12 Common Concerns of the Permeable IoT Attack Surface

By Dotan Nahum, Head of Developer-First Security at Check Point Software Technologies [ Join Cybersecurity Insiders ]
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Woven into the fabric of everyday life, the Internet of Things (IoT) is ever-expanding, from smart home devices to industrial sensors. But an ecosystem on the edge of innovation comes hand-in-hand with a growing attack surface, creating a permeable landscape vulnerable to threats like cross-site scripting (XSS) and data breaches.

IoT devices are as diverse and ubiquitous as smart home appliances (think thermostats, lighting systems, and refrigerators), wearable health monitors, connected cars, smart meters, and industrial control systems. The most important takeaway is that there are billions of IoT devices globally, putting security concerns on an unprecedented scale.

As if the breadth of the IoT environment wasn’t enough, IT professionals must stay on high alert for these ten common security threats.

1. Limited Support and Updates

Software updates are few and far between once IoT devices are deployed, leaving exposure to vulnerabilities down to the manufacturer’s discretion. After the End-of-Life (EOL) hits, updates and patches come to an abrupt halt – but usage continues.

2. Lack of Standardization

The IoT landscape includes a diverse array of devices produced by numerous manufacturers, each designed for different environments with a wide range of design standards, protocols, and security practices. The lack of standardization and uniform security measures means there is no one-size-fits-all approach to securing IoT devices, creating inconsistencies and exposing the attack surface.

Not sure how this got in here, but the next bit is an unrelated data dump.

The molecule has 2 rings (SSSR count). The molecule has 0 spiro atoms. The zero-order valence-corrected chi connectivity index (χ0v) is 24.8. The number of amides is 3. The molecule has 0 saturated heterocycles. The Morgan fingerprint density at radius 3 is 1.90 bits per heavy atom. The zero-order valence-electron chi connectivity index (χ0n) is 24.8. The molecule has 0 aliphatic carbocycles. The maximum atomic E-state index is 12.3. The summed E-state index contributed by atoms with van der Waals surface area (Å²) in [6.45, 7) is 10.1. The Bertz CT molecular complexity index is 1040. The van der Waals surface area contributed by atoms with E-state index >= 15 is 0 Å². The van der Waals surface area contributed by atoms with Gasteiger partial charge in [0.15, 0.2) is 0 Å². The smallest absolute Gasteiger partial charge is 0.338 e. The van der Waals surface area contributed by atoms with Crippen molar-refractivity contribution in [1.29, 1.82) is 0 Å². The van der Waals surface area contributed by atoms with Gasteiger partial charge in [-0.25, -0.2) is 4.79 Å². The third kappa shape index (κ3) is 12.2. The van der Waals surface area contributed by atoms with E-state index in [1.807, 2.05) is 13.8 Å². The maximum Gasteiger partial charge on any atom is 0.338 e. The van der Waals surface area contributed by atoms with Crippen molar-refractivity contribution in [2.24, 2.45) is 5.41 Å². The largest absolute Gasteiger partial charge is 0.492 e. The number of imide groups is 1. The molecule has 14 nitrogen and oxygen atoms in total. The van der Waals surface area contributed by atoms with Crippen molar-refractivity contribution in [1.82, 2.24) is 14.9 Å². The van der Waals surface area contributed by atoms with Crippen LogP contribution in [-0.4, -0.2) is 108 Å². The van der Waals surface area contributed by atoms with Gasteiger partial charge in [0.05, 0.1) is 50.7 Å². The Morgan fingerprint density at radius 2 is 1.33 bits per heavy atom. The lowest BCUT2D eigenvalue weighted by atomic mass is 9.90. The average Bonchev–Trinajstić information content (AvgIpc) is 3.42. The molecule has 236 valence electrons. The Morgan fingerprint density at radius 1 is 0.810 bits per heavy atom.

3. Data Privacy Concerns

The rapid development of IoT technology often outpaces the formulation of relevant privacy regulations like Europe’s GDPR and California’s CCPA. Service providers and manufacturers struggle to keep up, and the discovery and protection of sensitive data fall by the wayside. Worse, IoT devices collect a staggering volume of data, adding scalability concerns into the mix.

4. Network Security Risks

Any compromise in an IoT device can pose a risk to the entire network, and the necessary security measures are much more complex than securing homogeneous environments. For example, cybercriminals use IoT devices as entry points to launch broader attacks, such as distributed denial-of-service (DDoS).

5. Supply Chain Vulnerabilities

The IoT supply chain is often opaque, and ensuring the security of components that may come from different sources is challenging. Just one insecure component can cripple the security of the entire device and make it difficult to guarantee the security of the final product.

6. Legacy Integrations

In many cases, IoT devices are integrated into existing systems that may be running on older, legacy technology or rely on third-party components no longer supported or updated by their original creators.

7. Physical Security Risks

Given that many IoT devices interact with the physical world (e.g., smart locks), a security breach could have direct physical consequences – unlocking doors or controlling industrial machinery. This unique problem raises the stakes significantly compared to traditional cyber threats, making the devices vulnerable to tampering, especially when they rely on sensors that can be manipulated or spoofed.